Design by Francie Ahrens

On the morning of Wednesday Nov. 30, 2022, I woke up to a text: “ALRIGHT LET’S SEE THAT SPOTIFY WRAPPED.” Of course. How could I forget the day to end all days? The Christmas of every music lover’s year? It was here: Spotify Wrapped 2022 had been released. My results soundly mimicked the last seven years of Wrappeds — Florence + The Machine was my number one artist, four of their songs were in my top five and the 2016 “Suicide Squad” soundtrack still managed to worm its way into my top 100. All in a day’s work on Maddie’s Spotify.

For those of you who don’t stream music very often (or for Apple Music users…), there’s a question that needs clearing up: What is Spotify Wrapped? First launched in December 2016, Spotify Wrapped is an annual marketing campaign published every year by Spotify, one of the largest music streaming platforms in the world. Wrapped gives users the chance to “view a compilation of data about their activity on the platform over the past year” which historically includes the five musicians they listened to the most, the songs they’ve streamed the most and their most popular listening genres. Wrapped includes a bevy of other information year by year — musical horoscopes, personality tests or in-app quizzes — that build on the basics of your Spotify Wrapped. This year new features included users’ “Listening Personality,” a riff on the Myers-Briggs personality test, that assigned listeners to one of 16 personality types based on their listening habits, and the “Audio Day” which described users’ “listening trends from morning through evening” with terms like “cottagecore” or “yearning” — not that either of those appeared in my Wrapped.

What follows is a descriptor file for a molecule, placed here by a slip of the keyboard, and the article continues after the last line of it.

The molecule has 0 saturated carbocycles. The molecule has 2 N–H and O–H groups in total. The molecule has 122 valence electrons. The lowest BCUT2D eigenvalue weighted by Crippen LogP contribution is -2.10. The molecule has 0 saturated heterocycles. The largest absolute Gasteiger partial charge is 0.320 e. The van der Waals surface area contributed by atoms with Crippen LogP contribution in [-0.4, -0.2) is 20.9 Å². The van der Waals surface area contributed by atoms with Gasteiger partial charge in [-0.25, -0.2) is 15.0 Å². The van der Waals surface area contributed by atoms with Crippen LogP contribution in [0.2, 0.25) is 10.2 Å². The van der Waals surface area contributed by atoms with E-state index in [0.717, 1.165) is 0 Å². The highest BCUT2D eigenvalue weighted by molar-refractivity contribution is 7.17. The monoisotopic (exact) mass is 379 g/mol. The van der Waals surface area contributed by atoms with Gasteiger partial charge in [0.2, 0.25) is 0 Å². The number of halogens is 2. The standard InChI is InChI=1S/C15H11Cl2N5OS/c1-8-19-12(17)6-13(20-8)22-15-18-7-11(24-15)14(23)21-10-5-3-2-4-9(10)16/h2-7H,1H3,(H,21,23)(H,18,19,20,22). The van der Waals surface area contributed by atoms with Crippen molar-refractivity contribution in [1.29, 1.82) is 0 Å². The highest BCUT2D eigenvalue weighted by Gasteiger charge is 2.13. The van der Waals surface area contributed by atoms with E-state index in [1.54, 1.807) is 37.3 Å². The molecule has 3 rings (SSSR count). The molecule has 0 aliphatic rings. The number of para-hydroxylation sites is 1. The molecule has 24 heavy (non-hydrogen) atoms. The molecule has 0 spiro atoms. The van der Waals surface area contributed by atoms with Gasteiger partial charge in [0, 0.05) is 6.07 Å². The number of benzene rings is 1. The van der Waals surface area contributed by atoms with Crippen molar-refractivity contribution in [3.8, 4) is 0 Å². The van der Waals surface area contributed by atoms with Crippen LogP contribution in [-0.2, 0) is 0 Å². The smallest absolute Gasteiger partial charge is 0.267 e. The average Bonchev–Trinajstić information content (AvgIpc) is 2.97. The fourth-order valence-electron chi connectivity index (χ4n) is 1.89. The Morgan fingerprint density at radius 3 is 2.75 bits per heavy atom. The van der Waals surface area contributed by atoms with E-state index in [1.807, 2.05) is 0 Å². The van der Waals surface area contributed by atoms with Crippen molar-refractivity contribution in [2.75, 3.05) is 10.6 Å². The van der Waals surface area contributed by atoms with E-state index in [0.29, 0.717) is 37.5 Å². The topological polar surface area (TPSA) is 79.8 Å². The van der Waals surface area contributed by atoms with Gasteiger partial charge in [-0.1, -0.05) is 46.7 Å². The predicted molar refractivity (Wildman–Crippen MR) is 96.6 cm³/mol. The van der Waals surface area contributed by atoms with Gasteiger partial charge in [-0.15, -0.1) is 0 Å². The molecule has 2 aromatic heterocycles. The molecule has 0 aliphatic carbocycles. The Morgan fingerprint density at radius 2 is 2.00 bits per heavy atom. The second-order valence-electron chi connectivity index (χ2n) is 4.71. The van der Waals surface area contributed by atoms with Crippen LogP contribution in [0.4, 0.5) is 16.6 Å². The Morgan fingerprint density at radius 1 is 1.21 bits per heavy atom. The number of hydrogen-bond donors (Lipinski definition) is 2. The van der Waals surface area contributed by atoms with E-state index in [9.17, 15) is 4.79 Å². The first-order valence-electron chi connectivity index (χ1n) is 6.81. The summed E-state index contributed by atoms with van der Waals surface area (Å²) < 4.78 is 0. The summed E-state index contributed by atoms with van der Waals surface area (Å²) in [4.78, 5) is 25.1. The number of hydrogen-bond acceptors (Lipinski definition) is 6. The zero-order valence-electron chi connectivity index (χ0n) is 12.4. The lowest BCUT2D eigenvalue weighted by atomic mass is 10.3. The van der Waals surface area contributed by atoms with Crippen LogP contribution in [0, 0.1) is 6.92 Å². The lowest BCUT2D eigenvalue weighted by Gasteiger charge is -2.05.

The artists and songs in my top five or top 100 weren’t the only things that remained unchanged this year — the social media presence of Spotify Wrapped also failed to waver. For almost every year that I can remember participating in the marketing campaign, I have also been able to share my Wrapped results to my Instagram story in a cute little graphic made for me by Spotify (thanks, Spotify!). And for almost every year that any other Spotify user can remember participating in the marketing campaign, everyone else has been able to share their Wrapped results on social media. So, I took the data from my Wrapped that I was comfortable sharing — not my top five artists because Bo Burnham has been up there for two years now, and it’s starting to get embarrassing — and threw it up on my Instagram Story. As I tapped through my Stories that morning, I saw that everyone I followed had the same idea. For about ten minutes I was bombarded with Harry Styles and Taylor Swift, Phoebe Bridgers and Alex G and the occasional K-pop group, but it was good — everyone connecting over a shared love of music was nice. 

But there was something about this year that felt different. Maybe it was the slightly unhinged “music moods” we all felt so liberated in sharing. One of mine was Enthusiastic Victorian Royalcore — that isn’t the kind of thing you share with just anyone. Or maybe my journalistic senses were tingling because, while I objectively know that Spotify is a streaming behemoth, I suddenly wanted to understand how it became a veritable social media behemoth as well.